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In my previous web development experience I have used LAMP setups. I am trying to learn the Microsoft way as I develop a project using the following tools:

  • ASP.NET 3.5
  • C#
  • MS Visual Studio 2008

Here is my question: How can I tell when code gets executed on the server versus code that is exectued as javascript?

I have added AJAX functionality to my aspx file using tutorials I found online. I have something like:

ASP:

<asp:ScriptManager />
<asp:UpdatePanel>
    <ContentTemplate>
        <input id="inputItem" type="text" runat="server" />
        <asp:Button id="submitButton" runat="server"
                    OnClick="submitButton_clicked"/>
    </ContentTemplate>
</asp:UpdatePanel>

C#:

protected void submitButton_clicked (object sender, EventArgs e)
{
    // Do dynamic stuff on page.
}

I have been able to successfully update elements on the page without requiring a refresh. It is my understanding that the C# function submitButton_clicked() is automatically converted to javascript by Visual Studio when the web application is built (as well as any functions called by it).

I need to be able to submit the user-supplied data in this form to the server so that I can add it to a database. What I do not understand is how to differentiate between code that is automatically converted to javascript and code that is not. I want to be able to call functions from submitButton_clicked() which use LINQ to perform database operations, and have that code executed server-side.

I have been trying to find some online tutorials which explain this distinction cleary but have had no luck so far. Any help is appreciated.

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3 Answers 3

up vote 3 down vote accepted

Your code in the submitButton_clicked function is not converted to javascript, it executes on the server side. The use of the UpdatePanel allows your page to refresh the content of the UpdatePanel via javascript (AJAX) calls to the server, so that the user doesn't experience a full page reload. The server-side code all still runs.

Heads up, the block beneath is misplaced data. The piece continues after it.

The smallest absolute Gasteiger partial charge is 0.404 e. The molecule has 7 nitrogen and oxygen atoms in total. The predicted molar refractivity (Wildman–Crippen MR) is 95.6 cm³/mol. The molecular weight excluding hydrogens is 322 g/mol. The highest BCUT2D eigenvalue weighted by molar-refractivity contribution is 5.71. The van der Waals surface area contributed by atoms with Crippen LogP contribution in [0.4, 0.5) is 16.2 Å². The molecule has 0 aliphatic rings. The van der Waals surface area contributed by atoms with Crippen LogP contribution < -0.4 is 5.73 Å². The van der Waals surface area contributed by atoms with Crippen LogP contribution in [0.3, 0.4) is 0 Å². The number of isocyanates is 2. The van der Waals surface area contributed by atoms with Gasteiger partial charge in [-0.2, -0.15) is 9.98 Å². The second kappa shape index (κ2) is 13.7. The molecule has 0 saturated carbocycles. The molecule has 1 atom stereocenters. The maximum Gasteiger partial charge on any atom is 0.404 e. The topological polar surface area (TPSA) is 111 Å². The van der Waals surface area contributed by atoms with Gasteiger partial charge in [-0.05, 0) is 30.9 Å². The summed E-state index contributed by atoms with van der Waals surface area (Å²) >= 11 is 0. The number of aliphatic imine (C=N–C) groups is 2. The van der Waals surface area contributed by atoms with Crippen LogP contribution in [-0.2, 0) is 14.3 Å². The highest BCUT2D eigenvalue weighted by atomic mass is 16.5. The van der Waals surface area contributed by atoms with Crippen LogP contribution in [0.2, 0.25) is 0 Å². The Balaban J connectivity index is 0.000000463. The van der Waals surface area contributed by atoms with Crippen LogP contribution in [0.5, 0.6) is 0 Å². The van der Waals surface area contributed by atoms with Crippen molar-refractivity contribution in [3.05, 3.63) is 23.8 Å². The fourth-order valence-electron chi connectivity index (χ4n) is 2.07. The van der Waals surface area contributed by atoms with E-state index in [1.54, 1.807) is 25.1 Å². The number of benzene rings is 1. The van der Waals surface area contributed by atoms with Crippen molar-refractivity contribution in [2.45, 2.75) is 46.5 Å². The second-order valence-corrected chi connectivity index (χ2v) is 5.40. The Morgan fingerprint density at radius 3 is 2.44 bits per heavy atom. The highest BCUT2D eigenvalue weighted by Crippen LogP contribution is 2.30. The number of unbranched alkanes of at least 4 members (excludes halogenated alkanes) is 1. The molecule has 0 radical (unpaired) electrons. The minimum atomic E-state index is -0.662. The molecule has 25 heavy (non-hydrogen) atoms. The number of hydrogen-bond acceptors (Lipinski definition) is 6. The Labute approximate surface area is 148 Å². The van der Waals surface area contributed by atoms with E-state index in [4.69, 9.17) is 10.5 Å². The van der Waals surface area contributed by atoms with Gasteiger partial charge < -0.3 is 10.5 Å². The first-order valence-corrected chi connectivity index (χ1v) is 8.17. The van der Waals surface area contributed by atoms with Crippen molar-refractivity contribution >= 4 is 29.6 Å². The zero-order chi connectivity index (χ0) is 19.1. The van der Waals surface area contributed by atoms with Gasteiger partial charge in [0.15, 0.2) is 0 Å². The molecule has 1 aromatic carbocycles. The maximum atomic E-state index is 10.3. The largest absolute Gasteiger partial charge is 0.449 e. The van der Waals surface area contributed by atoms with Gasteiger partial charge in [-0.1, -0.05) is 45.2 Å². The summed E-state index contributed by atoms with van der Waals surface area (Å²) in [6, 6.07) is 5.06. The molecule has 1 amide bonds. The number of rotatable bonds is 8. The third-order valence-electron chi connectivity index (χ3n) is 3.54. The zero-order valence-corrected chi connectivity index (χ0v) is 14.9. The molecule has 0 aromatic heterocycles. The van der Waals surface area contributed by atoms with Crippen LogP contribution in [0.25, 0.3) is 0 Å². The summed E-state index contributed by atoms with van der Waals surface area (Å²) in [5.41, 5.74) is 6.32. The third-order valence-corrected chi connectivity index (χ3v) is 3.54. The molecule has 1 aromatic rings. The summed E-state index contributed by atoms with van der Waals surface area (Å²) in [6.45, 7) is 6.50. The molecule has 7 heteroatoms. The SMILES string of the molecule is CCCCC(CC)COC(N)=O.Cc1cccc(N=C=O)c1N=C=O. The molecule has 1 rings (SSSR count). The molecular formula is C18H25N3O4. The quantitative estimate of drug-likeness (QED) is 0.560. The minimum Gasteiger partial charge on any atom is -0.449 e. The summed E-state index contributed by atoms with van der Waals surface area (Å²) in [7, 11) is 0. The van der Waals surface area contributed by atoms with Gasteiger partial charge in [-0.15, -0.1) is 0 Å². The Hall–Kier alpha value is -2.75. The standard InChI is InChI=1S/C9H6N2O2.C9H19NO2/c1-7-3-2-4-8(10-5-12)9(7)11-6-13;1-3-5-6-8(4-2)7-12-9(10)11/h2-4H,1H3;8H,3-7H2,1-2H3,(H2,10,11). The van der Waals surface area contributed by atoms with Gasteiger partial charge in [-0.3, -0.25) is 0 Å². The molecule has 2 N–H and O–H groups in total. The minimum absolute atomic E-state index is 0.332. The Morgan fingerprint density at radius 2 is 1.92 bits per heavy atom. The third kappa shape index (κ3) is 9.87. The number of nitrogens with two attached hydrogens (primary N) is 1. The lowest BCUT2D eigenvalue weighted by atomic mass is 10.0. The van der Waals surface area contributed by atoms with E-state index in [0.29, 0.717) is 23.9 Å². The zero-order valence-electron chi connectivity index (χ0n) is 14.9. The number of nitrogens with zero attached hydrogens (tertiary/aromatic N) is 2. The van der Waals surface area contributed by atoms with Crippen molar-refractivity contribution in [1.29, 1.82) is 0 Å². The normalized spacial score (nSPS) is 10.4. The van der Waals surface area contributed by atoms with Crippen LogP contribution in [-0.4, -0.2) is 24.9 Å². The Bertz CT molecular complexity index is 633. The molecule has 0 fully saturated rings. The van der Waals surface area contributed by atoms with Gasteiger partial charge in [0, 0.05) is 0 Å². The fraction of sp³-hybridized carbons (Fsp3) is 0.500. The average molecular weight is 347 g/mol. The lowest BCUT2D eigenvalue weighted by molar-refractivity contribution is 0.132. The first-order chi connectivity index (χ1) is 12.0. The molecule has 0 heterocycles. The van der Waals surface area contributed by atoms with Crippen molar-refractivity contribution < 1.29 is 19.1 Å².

You should insert some breakpoints in your code (the Page_Load, your submitButton_clicked, other places), and watch what happens when the UpdatePanel refreshes. The page will go through its entire life-cycle on the server-side, and the new state will be passed via AJAX to the controls in the UpdatePanel.

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Aha! That makes a lot more sense. Clearly I missed that in the web tutorials I was trying to follow. Thanks. –  RobotNerd Jan 5 '10 at 20:49
    
I'm glad to help! –  jball Jan 5 '10 at 20:53

If you are coming from a LAMP environment you might feel more comfortable with ASP.NET MVC. It doesn't require you to understand the WebForm pattern and it may give you a feeling of comfort being a PHP developer.

Give it a look, and see how you like it. The worst thing that can happen is that you don't like it.

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There are a couple of things to understand here.

button submit behavior .
<asp:Button ID="btn1" runat="server" OnClick="btn1_click" Text="btn" UseSubmitBehavior="false"/>

By default, UseSubmitBehavior is set to true.

  1. OnClick="btn1_click" is the event which gets fired when on the server side regardless of whether UseSubmitBehavior is set to true/false

  2. when submit behaviour is false, a javascript method is added for the button click, by asp.net onclick="javascript:__doPostBack('btn1','')"

  3. if you want to add your own javascript functions on the code behind you can use btn1.Attributes.Add('onclick','yourJS') or if in aspx/ascx side, you can use onClientClick

<asp:Button ID="btn1" runat="server" OnClick="btn1_click" Text="btn" OnClientClick="yourJS"/>

Hope this helps

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